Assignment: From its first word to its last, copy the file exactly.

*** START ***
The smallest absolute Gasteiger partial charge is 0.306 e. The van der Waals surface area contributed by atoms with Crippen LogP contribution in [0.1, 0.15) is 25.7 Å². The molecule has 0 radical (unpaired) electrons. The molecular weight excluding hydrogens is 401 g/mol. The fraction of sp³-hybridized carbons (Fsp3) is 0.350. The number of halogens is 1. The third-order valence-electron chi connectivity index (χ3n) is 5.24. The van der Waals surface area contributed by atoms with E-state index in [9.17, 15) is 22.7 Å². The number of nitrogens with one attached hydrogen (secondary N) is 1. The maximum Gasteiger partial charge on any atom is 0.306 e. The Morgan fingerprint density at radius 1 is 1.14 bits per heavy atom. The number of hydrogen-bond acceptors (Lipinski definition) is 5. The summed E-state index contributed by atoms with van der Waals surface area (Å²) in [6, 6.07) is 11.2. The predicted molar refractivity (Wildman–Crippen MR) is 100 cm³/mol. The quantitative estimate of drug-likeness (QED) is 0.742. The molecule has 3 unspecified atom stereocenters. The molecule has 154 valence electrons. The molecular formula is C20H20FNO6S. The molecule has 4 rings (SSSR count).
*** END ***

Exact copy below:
The smallest absolute Gasteiger partial charge is 0.306 e. The van der Waals surface area contributed by atoms with Crippen LogP contribution in [0.1, 0.15) is 25.7 Å². The molecule has 0 radical (unpaired) electrons. The molecular weight excluding hydrogens is 401 g/mol. The fraction of sp³-hybridized carbons (Fsp3) is 0.350. The number of halogens is 1. The third-order valence-electron chi connectivity index (χ3n) is 5.24. The van der Waals surface area contributed by atoms with E-state index in [9.17, 15) is 22.7 Å². The number of nitrogens with one attached hydrogen (secondary N) is 1. The maximum Gasteiger partial charge on any atom is 0.306 e. The Morgan fingerprint density at radius 1 is 1.14 bits per heavy atom. The number of hydrogen-bond acceptors (Lipinski definition) is 5. The summed E-state index contributed by atoms with van der Waals surface area (Å²) in [6, 6.07) is 11.2. The predicted molar refractivity (Wildman–Crippen MR) is 100 cm³/mol. The quantitative estimate of drug-likeness (QED) is 0.742. The molecule has 3 unspecified atom stereocenters. The molecule has 154 valence electrons. The molecular formula is C20H20FNO6S. The molecule has 4 rings (SSSR count).